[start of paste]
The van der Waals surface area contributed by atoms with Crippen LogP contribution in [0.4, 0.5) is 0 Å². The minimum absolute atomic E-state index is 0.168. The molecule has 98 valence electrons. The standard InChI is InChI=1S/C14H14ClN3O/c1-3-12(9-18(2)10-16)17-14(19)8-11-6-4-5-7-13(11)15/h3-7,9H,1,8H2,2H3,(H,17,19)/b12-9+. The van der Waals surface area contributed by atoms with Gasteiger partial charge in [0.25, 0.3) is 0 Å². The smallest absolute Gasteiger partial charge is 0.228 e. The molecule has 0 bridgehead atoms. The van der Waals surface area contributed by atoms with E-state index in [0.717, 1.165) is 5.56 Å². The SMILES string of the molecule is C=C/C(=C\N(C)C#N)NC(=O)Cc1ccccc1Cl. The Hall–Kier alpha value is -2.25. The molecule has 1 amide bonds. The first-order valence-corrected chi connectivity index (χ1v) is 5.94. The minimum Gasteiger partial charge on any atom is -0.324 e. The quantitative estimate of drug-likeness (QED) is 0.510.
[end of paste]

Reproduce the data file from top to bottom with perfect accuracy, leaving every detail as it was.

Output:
The van der Waals surface area contributed by atoms with Crippen LogP contribution in [0.4, 0.5) is 0 Å². The minimum absolute atomic E-state index is 0.168. The molecule has 98 valence electrons. The standard InChI is InChI=1S/C14H14ClN3O/c1-3-12(9-18(2)10-16)17-14(19)8-11-6-4-5-7-13(11)15/h3-7,9H,1,8H2,2H3,(H,17,19)/b12-9+. The van der Waals surface area contributed by atoms with Gasteiger partial charge in [0.25, 0.3) is 0 Å². The smallest absolute Gasteiger partial charge is 0.228 e. The molecule has 0 bridgehead atoms. The van der Waals surface area contributed by atoms with E-state index in [0.717, 1.165) is 5.56 Å². The SMILES string of the molecule is C=C/C(=C\N(C)C#N)NC(=O)Cc1ccccc1Cl. The Hall–Kier alpha value is -2.25. The molecule has 1 amide bonds. The first-order valence-corrected chi connectivity index (χ1v) is 5.94. The minimum Gasteiger partial charge on any atom is -0.324 e. The quantitative estimate of drug-likeness (QED) is 0.510.